Well, there are several possibilities that account for the evolution of ugly bats. I wonder what Coyne says ....?
Leaf-nosed bats are found in both the New and Old World, and the New World ones are the most numerous group in the order Chiroptera (bats), which itself is one of the most diverse order of mammals, second only to rodents (40% of mammal species are rodents; 20% are bats). A probably aprocryphal story relates evolutionist J. B. S. Haldane’s answer when asked what one could infer about the Creator from surveying his creation. ”An inordinate fondness for beetles,” Haldane supposedly said. (Of the roughly 1.7 million described species on Earth, 300,000-400,000 are in the order Coleoptera—beetles.) If that question were asked about mammals, one could reply that God showed an inordinate fondness for rodents and bats, and a notable distaste for primates.Why should we assume that the ugliness is a byproduct of natural selection? Lot's of humans are ugly, is that also a byproduct of natural selection? :-)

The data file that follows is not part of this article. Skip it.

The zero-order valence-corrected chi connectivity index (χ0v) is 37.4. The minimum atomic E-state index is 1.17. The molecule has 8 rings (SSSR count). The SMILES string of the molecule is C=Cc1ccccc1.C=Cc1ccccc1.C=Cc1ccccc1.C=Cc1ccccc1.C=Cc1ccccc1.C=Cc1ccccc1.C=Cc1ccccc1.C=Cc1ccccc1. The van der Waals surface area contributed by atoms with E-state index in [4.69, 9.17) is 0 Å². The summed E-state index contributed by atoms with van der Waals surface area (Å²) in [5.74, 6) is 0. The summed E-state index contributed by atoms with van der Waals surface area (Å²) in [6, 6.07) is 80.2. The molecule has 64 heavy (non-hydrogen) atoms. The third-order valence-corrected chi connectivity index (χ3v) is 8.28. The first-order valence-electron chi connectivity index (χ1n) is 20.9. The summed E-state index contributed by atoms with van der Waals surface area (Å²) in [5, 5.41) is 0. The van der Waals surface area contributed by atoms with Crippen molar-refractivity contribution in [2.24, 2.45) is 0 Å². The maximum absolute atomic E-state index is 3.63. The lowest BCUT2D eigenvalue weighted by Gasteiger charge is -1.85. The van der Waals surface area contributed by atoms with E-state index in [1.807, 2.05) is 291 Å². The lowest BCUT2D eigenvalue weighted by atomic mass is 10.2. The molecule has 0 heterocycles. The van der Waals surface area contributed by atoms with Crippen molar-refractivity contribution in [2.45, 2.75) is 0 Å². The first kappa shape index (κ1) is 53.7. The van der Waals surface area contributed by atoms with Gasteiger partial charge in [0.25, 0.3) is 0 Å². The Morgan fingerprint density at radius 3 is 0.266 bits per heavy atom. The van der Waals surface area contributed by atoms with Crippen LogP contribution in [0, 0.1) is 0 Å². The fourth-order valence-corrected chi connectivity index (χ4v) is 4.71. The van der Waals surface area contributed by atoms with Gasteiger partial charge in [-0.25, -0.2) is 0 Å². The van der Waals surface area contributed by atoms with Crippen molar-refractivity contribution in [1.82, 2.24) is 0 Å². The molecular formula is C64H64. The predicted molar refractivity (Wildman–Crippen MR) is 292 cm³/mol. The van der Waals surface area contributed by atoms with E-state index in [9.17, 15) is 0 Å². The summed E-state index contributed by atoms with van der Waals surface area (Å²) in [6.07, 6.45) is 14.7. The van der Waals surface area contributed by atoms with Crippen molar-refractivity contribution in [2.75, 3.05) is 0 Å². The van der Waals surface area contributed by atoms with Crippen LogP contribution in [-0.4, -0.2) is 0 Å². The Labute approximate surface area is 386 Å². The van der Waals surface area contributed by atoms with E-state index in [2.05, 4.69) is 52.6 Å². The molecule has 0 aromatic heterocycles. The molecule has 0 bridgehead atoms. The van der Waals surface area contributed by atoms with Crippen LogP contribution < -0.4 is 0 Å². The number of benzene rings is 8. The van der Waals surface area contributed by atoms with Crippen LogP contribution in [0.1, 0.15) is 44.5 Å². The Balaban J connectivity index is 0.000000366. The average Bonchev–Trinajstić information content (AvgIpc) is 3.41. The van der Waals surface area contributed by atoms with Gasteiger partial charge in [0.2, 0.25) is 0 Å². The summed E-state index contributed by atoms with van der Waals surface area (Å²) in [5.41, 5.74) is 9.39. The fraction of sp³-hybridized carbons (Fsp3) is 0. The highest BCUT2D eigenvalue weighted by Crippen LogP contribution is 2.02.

The function of the “leaf” isn’t fully known, but it’s suspected to be important in receiving the echolocation signals emitted by bats.
You may find this beast ugly, but that’s speciesism! I find all animals beautiful because they’re products of evolution, embodying all the mechanisms that drive the process. The ugliness, in this case, is probably a byproduct of natural selection.
Seriously, we don't know why these bats have such faces. Why couldn't it just be an accident of evolution? I'm not saying that this is necessarily true. What I AM saying is that it's wrong to just ASSUME, without evidence, that such an appearance is probably due to natural selection. I bet I would get lots of flak if I said that it was probably due to random genetic drift.